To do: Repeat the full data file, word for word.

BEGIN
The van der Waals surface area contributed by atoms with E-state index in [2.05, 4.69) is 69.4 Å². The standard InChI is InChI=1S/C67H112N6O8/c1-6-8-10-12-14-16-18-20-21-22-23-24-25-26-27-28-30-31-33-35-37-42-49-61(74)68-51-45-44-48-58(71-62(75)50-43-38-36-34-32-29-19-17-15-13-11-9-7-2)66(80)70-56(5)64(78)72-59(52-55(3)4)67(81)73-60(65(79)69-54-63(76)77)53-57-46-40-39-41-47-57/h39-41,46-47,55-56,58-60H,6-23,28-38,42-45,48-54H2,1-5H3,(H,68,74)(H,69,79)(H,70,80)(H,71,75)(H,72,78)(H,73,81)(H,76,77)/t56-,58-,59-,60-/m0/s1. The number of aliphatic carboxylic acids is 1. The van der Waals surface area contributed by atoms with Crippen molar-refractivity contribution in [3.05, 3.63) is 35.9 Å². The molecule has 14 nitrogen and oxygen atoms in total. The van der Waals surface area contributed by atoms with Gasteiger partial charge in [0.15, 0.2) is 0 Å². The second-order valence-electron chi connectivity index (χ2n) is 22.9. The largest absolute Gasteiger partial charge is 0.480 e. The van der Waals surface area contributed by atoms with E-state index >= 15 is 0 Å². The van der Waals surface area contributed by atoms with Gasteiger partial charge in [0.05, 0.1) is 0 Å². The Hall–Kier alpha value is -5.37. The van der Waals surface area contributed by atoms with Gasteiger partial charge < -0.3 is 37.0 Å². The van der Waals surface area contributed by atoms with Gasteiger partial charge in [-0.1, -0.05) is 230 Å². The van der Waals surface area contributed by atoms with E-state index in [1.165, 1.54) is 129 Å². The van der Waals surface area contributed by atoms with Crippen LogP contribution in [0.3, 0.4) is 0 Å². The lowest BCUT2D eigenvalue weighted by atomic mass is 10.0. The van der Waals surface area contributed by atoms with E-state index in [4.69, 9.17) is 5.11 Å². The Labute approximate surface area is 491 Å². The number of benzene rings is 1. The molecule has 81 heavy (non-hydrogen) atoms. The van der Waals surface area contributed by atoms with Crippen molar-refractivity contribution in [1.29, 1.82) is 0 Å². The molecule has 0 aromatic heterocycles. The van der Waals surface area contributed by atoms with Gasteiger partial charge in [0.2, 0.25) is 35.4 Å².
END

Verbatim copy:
The van der Waals surface area contributed by atoms with E-state index in [2.05, 4.69) is 69.4 Å². The standard InChI is InChI=1S/C67H112N6O8/c1-6-8-10-12-14-16-18-20-21-22-23-24-25-26-27-28-30-31-33-35-37-42-49-61(74)68-51-45-44-48-58(71-62(75)50-43-38-36-34-32-29-19-17-15-13-11-9-7-2)66(80)70-56(5)64(78)72-59(52-55(3)4)67(81)73-60(65(79)69-54-63(76)77)53-57-46-40-39-41-47-57/h39-41,46-47,55-56,58-60H,6-23,28-38,42-45,48-54H2,1-5H3,(H,68,74)(H,69,79)(H,70,80)(H,71,75)(H,72,78)(H,73,81)(H,76,77)/t56-,58-,59-,60-/m0/s1. The number of aliphatic carboxylic acids is 1. The van der Waals surface area contributed by atoms with Crippen molar-refractivity contribution in [3.05, 3.63) is 35.9 Å². The molecule has 14 nitrogen and oxygen atoms in total. The van der Waals surface area contributed by atoms with Gasteiger partial charge in [0.15, 0.2) is 0 Å². The second-order valence-electron chi connectivity index (χ2n) is 22.9. The largest absolute Gasteiger partial charge is 0.480 e. The van der Waals surface area contributed by atoms with E-state index >= 15 is 0 Å². The van der Waals surface area contributed by atoms with Gasteiger partial charge in [0.05, 0.1) is 0 Å². The Hall–Kier alpha value is -5.37. The van der Waals surface area contributed by atoms with Gasteiger partial charge < -0.3 is 37.0 Å². The van der Waals surface area contributed by atoms with Gasteiger partial charge in [-0.1, -0.05) is 230 Å². The van der Waals surface area contributed by atoms with E-state index in [1.165, 1.54) is 129 Å². The van der Waals surface area contributed by atoms with Crippen LogP contribution in [0.3, 0.4) is 0 Å². The lowest BCUT2D eigenvalue weighted by atomic mass is 10.0. The van der Waals surface area contributed by atoms with E-state index in [4.69, 9.17) is 5.11 Å². The Labute approximate surface area is 491 Å². The number of benzene rings is 1. The molecule has 81 heavy (non-hydrogen) atoms. The van der Waals surface area contributed by atoms with Crippen molar-refractivity contribution in [1.29, 1.82) is 0 Å². The molecule has 0 aromatic heterocycles. The van der Waals surface area contributed by atoms with Gasteiger partial charge in [0.2, 0.25) is 35.4 Å².